Having been branded a radical Internet anarchist, Lessig is trying to move to the center. He takes great pains to stress -- repeatedly, over and over again -- that he does not condone illegal downloading. He accepts the reasonable parts of his opponents arguments. He believes in free markets and property rights -- in fact, these are the two things he is seeking to preserve. He works hard to paint his opponents as extremists who practice a "Soviet style" regulation. He paints Viacom and Disney as "mafia" who want to "break the kneecaps of the Internet." (p.193) They sue 12 year old girls for their life savings. They want to rob us of our rights because their business faces a strategic challenge. "Four students were threatened with $98 billion dollar lawsuit for building a search engine that permitted songs to be copied," writes Lessig, "Yet WorldCom -- which defrauded investors of $11 billion -- received a fine of a mere $750 million. And under [potential] legislation, a doctor would be liable for no more than $250,000 in damages for pain and suffering [caused by negligence]. Can common sense recognize the absurdity in a world where the maximum fine for downloading two songs off the Internet is more than the fine for a doctor's negligently butchering a patient?" In Lessig's hands Jack Valenti becomes "the nation's foremost extremist when it comes to the nature and scope of 'creative property,'" a man who "speaks for an industry that cares squat for our tradition and the values it represents." (p.118)

One can't help but admire Lessig's style: tightly controlled, lucid, and elegant in a sparse way that manages to be both outraged and calmly detached at once. It's obvious what he's doing, but he's so good at doing it that you're forced to concede his point, regardless of where you stand politically. "The story of the last section was a crunchy-lefty story -- creativity quashed, artists who can't speak, yada yada yada. Maybe that doesn't get you going," says Lessig. (p.188) Still, he argues, there is more than enough in his argument to endear him to the right. "Put on a Republican hat for a moment, and get angry for a bit," he urges, "A well-trained, regulation-minimizing Republican should look at [this] and ask, 'does this make sense?'" (p.104) Lessig claims the answer, regardless of which side of the aisle you're on, is no.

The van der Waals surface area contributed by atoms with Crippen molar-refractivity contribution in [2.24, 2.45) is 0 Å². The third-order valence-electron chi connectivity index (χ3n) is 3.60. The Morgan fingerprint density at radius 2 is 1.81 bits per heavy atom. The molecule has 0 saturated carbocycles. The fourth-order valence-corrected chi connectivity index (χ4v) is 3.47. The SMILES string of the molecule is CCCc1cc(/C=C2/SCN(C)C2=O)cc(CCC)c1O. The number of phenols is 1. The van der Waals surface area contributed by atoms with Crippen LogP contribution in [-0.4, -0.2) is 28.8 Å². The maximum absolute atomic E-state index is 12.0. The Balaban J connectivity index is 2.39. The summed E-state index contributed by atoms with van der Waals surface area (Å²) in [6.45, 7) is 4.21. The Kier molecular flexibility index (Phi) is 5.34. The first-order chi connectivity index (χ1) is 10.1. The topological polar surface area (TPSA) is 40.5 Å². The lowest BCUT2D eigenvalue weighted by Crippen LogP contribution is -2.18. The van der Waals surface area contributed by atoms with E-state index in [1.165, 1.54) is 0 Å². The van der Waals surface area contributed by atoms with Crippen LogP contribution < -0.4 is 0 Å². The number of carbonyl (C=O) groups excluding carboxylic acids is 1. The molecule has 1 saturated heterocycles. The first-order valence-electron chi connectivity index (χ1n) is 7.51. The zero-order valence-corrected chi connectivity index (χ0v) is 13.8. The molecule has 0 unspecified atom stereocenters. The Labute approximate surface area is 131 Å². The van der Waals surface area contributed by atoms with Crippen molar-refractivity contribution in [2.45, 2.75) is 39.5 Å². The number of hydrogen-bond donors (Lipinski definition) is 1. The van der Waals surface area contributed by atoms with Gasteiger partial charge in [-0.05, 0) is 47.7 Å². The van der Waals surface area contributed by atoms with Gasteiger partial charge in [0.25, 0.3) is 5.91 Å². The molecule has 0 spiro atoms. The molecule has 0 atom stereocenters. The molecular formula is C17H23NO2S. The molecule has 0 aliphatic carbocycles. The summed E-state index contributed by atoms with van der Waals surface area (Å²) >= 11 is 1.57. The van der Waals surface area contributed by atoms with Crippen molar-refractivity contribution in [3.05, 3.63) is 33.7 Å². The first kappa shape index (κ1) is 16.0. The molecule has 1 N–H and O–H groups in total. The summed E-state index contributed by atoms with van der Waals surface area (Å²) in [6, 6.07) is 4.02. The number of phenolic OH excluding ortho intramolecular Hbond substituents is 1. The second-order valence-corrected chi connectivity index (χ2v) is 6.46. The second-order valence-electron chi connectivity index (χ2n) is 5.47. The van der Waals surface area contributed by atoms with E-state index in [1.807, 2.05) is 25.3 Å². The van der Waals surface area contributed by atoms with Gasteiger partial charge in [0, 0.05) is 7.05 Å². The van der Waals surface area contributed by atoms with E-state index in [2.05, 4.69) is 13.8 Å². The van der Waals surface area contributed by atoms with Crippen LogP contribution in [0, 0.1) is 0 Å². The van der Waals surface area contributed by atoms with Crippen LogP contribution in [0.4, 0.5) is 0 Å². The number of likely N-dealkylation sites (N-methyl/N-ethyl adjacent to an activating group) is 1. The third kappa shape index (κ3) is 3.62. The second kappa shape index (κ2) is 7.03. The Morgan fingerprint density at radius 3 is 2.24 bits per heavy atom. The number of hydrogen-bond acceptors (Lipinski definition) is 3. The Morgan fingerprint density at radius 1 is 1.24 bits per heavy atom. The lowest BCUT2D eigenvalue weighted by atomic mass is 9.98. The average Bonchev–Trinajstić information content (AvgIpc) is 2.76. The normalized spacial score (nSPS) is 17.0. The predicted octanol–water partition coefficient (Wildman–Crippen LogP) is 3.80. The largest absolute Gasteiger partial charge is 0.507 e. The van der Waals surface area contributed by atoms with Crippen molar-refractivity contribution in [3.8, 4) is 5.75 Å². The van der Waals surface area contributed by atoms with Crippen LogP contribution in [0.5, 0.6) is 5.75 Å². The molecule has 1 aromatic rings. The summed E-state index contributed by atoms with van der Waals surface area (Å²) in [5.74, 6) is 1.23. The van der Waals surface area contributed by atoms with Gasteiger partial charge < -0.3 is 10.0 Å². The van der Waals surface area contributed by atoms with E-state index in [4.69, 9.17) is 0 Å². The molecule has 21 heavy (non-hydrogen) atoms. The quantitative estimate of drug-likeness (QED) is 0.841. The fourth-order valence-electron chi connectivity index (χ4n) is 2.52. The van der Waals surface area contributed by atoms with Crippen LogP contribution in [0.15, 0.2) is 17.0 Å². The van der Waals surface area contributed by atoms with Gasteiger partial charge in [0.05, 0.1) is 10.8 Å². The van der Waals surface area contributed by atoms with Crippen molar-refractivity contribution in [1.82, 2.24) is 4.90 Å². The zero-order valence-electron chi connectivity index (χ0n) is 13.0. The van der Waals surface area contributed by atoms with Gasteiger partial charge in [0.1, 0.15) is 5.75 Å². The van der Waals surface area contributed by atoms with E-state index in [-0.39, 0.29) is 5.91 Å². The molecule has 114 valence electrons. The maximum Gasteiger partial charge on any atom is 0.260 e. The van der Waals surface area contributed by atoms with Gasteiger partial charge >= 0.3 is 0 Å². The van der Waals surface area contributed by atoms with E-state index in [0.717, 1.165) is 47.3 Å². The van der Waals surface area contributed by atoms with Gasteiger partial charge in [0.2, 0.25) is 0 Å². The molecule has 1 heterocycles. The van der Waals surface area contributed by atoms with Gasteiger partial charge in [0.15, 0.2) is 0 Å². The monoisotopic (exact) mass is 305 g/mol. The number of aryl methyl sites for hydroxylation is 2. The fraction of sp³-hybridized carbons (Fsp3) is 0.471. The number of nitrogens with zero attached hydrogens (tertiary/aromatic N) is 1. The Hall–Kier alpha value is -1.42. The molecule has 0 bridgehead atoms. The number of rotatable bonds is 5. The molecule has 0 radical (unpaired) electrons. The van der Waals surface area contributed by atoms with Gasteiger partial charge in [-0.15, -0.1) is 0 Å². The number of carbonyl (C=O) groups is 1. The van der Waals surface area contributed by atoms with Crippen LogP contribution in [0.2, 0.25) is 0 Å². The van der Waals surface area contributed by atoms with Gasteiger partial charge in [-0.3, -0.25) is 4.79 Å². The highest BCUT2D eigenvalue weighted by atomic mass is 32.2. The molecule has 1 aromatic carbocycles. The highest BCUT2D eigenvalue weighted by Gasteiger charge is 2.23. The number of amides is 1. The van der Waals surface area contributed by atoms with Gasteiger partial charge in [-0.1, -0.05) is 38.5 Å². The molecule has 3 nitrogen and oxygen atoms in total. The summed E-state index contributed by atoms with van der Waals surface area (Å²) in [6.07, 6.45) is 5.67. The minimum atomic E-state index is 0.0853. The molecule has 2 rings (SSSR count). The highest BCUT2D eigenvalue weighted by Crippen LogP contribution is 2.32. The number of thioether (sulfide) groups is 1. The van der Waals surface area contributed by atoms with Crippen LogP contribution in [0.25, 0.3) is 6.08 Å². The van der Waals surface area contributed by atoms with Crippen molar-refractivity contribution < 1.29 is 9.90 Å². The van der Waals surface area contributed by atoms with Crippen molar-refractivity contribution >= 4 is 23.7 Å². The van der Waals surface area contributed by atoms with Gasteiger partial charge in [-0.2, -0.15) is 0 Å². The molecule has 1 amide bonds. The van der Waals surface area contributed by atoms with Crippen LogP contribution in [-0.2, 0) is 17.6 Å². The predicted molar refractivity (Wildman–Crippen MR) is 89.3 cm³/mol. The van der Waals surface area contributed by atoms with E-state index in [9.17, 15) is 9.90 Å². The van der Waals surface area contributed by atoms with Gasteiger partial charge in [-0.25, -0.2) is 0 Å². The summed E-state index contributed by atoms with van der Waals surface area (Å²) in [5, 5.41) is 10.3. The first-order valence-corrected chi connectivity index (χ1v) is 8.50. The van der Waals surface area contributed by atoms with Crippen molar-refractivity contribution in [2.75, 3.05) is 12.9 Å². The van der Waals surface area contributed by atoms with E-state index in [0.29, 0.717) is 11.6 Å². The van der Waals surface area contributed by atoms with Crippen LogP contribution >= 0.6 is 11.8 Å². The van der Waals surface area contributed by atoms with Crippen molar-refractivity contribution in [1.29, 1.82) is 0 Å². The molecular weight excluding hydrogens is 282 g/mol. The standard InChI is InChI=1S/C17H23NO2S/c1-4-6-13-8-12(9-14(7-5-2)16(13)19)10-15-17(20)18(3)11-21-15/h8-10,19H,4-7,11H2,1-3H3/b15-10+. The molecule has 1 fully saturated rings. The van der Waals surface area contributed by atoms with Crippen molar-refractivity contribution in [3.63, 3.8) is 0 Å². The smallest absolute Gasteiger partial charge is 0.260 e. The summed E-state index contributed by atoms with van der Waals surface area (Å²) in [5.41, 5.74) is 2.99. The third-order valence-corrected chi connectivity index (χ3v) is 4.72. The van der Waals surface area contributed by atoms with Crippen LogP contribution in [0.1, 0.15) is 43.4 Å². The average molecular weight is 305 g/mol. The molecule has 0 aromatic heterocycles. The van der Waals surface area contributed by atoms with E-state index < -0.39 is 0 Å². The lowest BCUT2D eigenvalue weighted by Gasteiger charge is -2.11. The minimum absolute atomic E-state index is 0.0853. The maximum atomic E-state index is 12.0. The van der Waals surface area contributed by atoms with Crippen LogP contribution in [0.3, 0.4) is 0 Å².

The rhetorical shift is necessary. Activists like Lessig have mostly fought their battles in court, trying to roll back the tide of industry advances by demanding recognition from the judicial branch. But at base many of their claims are not about whether this or that DVD descrambler is legal -- they are wider claims about what ought to be legal. This means making new laws rather than interpreting old ones. Two obstacles stand in their path.

First, public opinion is not with them -- their concerns are not those of the nation. Indeed, there isn't even a popular term for what Lessig is trying to do. Fight Internet censorship? Demand Electronic Freedom? But Lessig's book isn't about the Internet -- it's about the world that the Internet has created. Anti-Chilling-Effectivists? Pro-creativitians? His own self-description (filched from James Boyle) is "cultural environmentalist." I've no doubt the term will stick, but the term isn't on the public's radar screen. Second, the entire weight of Big Media's massive lobbying effort is against them. Amazingly (and, one should note, perceptively) Lessig has decided that it is easier to shift the balance of American common sense by changing the way the entire nation frames that debate. Free Culture is nothing less than a well-thought out attempt to "name and frame" the issues he cares about most. Change common sense first, he figures, then deal with the lobbyists.

His success will be measured by the reception of the Eldred Act, his proposed law to preserve the public domain. How will it do? It's hard to say. The steps of the Supreme Court are a very visible place to be, especially if you're walking down them cradling a handless arm and trying to find the Millennium Falcon so you can lick your wounds with the rest of the Rebel Fleet. With Free Culture, Lessig's argument, which has always been logically compelling, gains a new breadth and rhetorical force. But the nation's attention is elsewhere, and new assaults to civil liberties made by the War on Terror dovetail with many of his opponents agendas. At any rate, if Lessig does not ultimately win his crusade for free culture and free markets, it will not be for want of trying: Free Culture is Lessig's most accessible -- and most heartfelt -- work to date. May the Force be with him.